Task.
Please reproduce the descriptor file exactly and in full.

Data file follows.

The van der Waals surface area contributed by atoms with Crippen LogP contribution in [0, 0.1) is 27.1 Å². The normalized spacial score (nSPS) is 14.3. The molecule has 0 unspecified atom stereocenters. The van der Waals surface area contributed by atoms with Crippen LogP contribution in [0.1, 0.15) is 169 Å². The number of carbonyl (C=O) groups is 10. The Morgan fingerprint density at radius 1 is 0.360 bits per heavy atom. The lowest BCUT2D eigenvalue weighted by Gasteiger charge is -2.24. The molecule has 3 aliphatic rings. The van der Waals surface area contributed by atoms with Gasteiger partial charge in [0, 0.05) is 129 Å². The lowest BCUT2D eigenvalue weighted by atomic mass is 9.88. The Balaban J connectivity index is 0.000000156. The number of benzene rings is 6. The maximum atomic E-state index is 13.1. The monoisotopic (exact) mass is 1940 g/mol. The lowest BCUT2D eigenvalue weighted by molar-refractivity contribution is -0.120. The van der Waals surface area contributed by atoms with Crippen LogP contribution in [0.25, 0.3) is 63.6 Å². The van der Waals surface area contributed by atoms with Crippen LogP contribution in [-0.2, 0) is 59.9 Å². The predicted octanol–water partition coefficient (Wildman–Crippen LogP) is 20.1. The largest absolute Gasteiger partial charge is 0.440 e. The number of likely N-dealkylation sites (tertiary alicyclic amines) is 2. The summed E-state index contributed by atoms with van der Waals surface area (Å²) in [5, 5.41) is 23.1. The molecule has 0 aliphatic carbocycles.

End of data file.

The van der Waals surface area contributed by atoms with Crippen LogP contribution in [0, 0.1) is 27.1 Å². The normalized spacial score (nSPS) is 14.3. The molecule has 0 unspecified atom stereocenters. The van der Waals surface area contributed by atoms with Crippen LogP contribution in [0.1, 0.15) is 169 Å². The number of carbonyl (C=O) groups is 10. The Morgan fingerprint density at radius 1 is 0.360 bits per heavy atom. The lowest BCUT2D eigenvalue weighted by Gasteiger charge is -2.24. The molecule has 3 aliphatic rings. The van der Waals surface area contributed by atoms with Gasteiger partial charge in [0, 0.05) is 129 Å². The lowest BCUT2D eigenvalue weighted by atomic mass is 9.88. The Balaban J connectivity index is 0.000000156. The number of benzene rings is 6. The maximum atomic E-state index is 13.1. The monoisotopic (exact) mass is 1940 g/mol. The lowest BCUT2D eigenvalue weighted by molar-refractivity contribution is -0.120. The van der Waals surface area contributed by atoms with Crippen LogP contribution in [0.25, 0.3) is 63.6 Å². The van der Waals surface area contributed by atoms with Crippen LogP contribution in [-0.2, 0) is 59.9 Å². The predicted octanol–water partition coefficient (Wildman–Crippen LogP) is 20.1. The largest absolute Gasteiger partial charge is 0.440 e. The number of likely N-dealkylation sites (tertiary alicyclic amines) is 2. The summed E-state index contributed by atoms with van der Waals surface area (Å²) in [5, 5.41) is 23.1. The molecule has 0 aliphatic carbocycles.